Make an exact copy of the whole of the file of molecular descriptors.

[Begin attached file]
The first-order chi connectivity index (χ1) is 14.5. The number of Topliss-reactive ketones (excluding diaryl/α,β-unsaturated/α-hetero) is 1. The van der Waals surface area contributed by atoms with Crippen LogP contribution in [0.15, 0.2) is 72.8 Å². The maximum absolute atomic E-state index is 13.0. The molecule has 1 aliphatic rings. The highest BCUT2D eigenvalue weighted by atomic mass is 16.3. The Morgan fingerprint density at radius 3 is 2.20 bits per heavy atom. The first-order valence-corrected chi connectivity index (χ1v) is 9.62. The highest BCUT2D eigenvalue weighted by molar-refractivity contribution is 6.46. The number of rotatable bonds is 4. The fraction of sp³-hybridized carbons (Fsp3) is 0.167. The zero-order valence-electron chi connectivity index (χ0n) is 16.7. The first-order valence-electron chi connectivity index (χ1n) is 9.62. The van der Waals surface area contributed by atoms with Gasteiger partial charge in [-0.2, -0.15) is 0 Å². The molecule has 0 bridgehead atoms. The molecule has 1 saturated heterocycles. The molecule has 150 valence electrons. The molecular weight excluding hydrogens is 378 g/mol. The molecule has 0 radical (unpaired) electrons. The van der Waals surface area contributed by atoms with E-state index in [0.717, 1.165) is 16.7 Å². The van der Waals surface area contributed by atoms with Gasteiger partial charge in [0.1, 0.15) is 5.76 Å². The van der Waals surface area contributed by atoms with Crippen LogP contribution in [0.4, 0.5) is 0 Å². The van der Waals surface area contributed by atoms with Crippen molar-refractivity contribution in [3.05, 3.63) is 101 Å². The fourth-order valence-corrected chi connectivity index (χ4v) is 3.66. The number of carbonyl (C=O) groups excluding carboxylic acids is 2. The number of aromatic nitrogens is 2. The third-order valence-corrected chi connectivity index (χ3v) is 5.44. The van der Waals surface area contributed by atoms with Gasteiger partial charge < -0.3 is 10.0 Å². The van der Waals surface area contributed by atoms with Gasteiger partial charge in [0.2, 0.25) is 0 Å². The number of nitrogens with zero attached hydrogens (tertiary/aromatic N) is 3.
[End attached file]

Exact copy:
The first-order chi connectivity index (χ1) is 14.5. The number of Topliss-reactive ketones (excluding diaryl/α,β-unsaturated/α-hetero) is 1. The van der Waals surface area contributed by atoms with Crippen LogP contribution in [0.15, 0.2) is 72.8 Å². The maximum absolute atomic E-state index is 13.0. The molecule has 1 aliphatic rings. The highest BCUT2D eigenvalue weighted by atomic mass is 16.3. The Morgan fingerprint density at radius 3 is 2.20 bits per heavy atom. The first-order valence-corrected chi connectivity index (χ1v) is 9.62. The highest BCUT2D eigenvalue weighted by molar-refractivity contribution is 6.46. The number of rotatable bonds is 4. The fraction of sp³-hybridized carbons (Fsp3) is 0.167. The zero-order valence-electron chi connectivity index (χ0n) is 16.7. The first-order valence-electron chi connectivity index (χ1n) is 9.62. The van der Waals surface area contributed by atoms with Gasteiger partial charge in [-0.2, -0.15) is 0 Å². The molecule has 0 bridgehead atoms. The molecule has 1 saturated heterocycles. The molecule has 150 valence electrons. The molecular weight excluding hydrogens is 378 g/mol. The molecule has 0 radical (unpaired) electrons. The van der Waals surface area contributed by atoms with E-state index in [0.717, 1.165) is 16.7 Å². The van der Waals surface area contributed by atoms with Gasteiger partial charge in [0.1, 0.15) is 5.76 Å². The van der Waals surface area contributed by atoms with Crippen LogP contribution in [0.4, 0.5) is 0 Å². The van der Waals surface area contributed by atoms with Crippen molar-refractivity contribution in [3.05, 3.63) is 101 Å². The fourth-order valence-corrected chi connectivity index (χ4v) is 3.66. The number of carbonyl (C=O) groups excluding carboxylic acids is 2. The number of aromatic nitrogens is 2. The third-order valence-corrected chi connectivity index (χ3v) is 5.44. The van der Waals surface area contributed by atoms with Gasteiger partial charge < -0.3 is 10.0 Å². The van der Waals surface area contributed by atoms with Gasteiger partial charge in [0.2, 0.25) is 0 Å². The number of nitrogens with zero attached hydrogens (tertiary/aromatic N) is 3.